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The most and least affordable seaside villages for sun, sea, sand (and fish and chips)


Perhaps the most disappointing event cancellation of the year was the recent celebrations around National Fish and Chip Day which has now been postponed due to the Coronavirus. 

But if you’re eyeing a move to the seaside either for fish and chips, or to make the most of the weather, estate agent comparison site GetAgent.co.uk has looked at the most expensive and affordable seaside towns in the property market. 

GetAgent.co.uk analysed house prices in 100 seaside towns across England, Wales and Scotland and found that buying by a beach is pretty reasonable on average, coming in at £264,528; although this is 14% higher than the current national average of £232,401. 

With an average property price of £619,431, the Sandbanks in Poole is the priciest seaside spot in the UK, 167% higher than the UK average. 

Salcombe (£602,667), Aldeburgh (£507,143), Lymington (£482,071), Dartmouth (£458,051), Southwold (£447,855), Padstow (£433,812), Lyme Regis (£425,238), Bigbury on Sea (£416,965) and Hayling Island (£400,678) also rank within the top 10 least affordable seaside property pockets. 

When it comes to the most affordable locations, Scotland accounts for 15 of the 20 and eight of the top 10 most affordable seaside towns. Campbeltown is the most affordable of the lot, with an average house price of £71,500, some 69% lower than the UK average.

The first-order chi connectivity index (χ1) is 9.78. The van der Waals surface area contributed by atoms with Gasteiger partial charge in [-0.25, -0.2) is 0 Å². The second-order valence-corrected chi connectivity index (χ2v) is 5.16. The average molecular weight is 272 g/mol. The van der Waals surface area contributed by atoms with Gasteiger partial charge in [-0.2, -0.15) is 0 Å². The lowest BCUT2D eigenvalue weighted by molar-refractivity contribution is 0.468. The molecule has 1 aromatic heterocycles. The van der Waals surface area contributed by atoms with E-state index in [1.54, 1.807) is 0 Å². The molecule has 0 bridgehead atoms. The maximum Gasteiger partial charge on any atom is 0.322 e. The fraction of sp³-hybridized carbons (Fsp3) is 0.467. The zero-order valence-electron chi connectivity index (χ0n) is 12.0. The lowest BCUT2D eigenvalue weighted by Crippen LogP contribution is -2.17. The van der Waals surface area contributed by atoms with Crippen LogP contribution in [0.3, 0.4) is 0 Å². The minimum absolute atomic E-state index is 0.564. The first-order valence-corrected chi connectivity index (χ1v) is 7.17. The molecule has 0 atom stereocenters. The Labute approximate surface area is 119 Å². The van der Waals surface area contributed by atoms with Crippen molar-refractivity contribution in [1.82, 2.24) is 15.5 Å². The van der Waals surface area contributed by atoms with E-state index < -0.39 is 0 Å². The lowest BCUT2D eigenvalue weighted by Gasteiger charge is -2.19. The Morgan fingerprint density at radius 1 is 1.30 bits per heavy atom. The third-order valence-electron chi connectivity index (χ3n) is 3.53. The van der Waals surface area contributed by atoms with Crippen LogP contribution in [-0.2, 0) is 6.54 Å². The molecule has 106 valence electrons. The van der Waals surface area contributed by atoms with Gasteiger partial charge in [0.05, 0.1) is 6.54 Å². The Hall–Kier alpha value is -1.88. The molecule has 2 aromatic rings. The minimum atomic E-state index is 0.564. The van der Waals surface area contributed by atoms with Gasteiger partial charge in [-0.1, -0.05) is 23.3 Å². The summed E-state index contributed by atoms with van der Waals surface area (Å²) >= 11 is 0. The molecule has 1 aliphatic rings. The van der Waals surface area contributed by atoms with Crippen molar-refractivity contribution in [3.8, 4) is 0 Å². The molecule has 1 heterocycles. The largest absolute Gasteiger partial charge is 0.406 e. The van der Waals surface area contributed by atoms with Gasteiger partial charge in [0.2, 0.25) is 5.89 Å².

Outside of Scotland, Blackpool is the most affordable in England and Wales with an average house price of £93,104, along with Newbiggin by the Sea (£99,017). 

 Founder and CEO of GetAgent.co.uk, Colby Short, commented:

“As a nation we love to be beside the seaside, as the recent hot weather has demonstrated despite lockdown restrictions remaining in place. However on average, the cost of living there will set you back above and beyond the wider UK average.

It’s also clear that the house price ripple effect isn’t just confined to the outer boroughs of London and it’s clear that as a number of seaside hotspots have increased in value, smaller neighbouring towns have also seen the benefit of this overspill in demand. 

If you can’t afford to live in Padstow for example, opting for nearby Wadebridge provides the next best option and while it isn’t cheap in itself, it still provides a serious property price discount in the region of fifty thousand pounds. Of course, this heightened demand for these ‘next best’ options will often cause prices to increase and so the downside to this is a reduction in affordability in the long term. 

That said, this process can come full circle and areas such as the Sandbanks that are extremely sought after at the top end of the ladder have since seen demand fall off and prices fall due to an over inflated market. While these areas will always carry an air of prestige and attract a certain type of buyer, in tougher market conditions they are often the first to see the largest corrections in price as demand falls off and asking prices suffer.”

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